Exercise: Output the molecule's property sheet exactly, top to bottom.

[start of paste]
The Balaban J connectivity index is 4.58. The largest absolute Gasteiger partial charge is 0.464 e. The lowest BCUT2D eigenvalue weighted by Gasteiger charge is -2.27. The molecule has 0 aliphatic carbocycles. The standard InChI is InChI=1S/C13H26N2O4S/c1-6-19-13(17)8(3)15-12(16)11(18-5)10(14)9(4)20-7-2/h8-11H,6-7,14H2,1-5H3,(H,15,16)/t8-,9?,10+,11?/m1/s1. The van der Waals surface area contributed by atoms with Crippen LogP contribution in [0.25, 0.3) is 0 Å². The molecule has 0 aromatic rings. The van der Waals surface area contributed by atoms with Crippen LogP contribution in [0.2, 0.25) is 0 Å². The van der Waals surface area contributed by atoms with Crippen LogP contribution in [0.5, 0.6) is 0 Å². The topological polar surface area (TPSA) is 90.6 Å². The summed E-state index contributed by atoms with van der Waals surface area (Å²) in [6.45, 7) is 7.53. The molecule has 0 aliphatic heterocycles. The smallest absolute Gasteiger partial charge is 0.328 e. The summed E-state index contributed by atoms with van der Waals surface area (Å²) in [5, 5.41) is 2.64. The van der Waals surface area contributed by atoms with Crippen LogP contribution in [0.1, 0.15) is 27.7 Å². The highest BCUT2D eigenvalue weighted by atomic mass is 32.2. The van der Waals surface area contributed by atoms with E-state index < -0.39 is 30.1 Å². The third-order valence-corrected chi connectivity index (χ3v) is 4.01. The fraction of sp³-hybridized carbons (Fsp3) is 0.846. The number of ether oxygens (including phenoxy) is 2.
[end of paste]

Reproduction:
The Balaban J connectivity index is 4.58. The largest absolute Gasteiger partial charge is 0.464 e. The lowest BCUT2D eigenvalue weighted by Gasteiger charge is -2.27. The molecule has 0 aliphatic carbocycles. The standard InChI is InChI=1S/C13H26N2O4S/c1-6-19-13(17)8(3)15-12(16)11(18-5)10(14)9(4)20-7-2/h8-11H,6-7,14H2,1-5H3,(H,15,16)/t8-,9?,10+,11?/m1/s1. The van der Waals surface area contributed by atoms with Crippen LogP contribution in [0.25, 0.3) is 0 Å². The molecule has 0 aromatic rings. The van der Waals surface area contributed by atoms with Crippen LogP contribution in [0.2, 0.25) is 0 Å². The van der Waals surface area contributed by atoms with Crippen LogP contribution in [0.5, 0.6) is 0 Å². The topological polar surface area (TPSA) is 90.6 Å². The summed E-state index contributed by atoms with van der Waals surface area (Å²) in [6.45, 7) is 7.53. The molecule has 0 aliphatic heterocycles. The smallest absolute Gasteiger partial charge is 0.328 e. The summed E-state index contributed by atoms with van der Waals surface area (Å²) in [5, 5.41) is 2.64. The van der Waals surface area contributed by atoms with Crippen LogP contribution in [0.1, 0.15) is 27.7 Å². The highest BCUT2D eigenvalue weighted by atomic mass is 32.2. The van der Waals surface area contributed by atoms with E-state index < -0.39 is 30.1 Å². The third-order valence-corrected chi connectivity index (χ3v) is 4.01. The fraction of sp³-hybridized carbons (Fsp3) is 0.846. The number of ether oxygens (including phenoxy) is 2.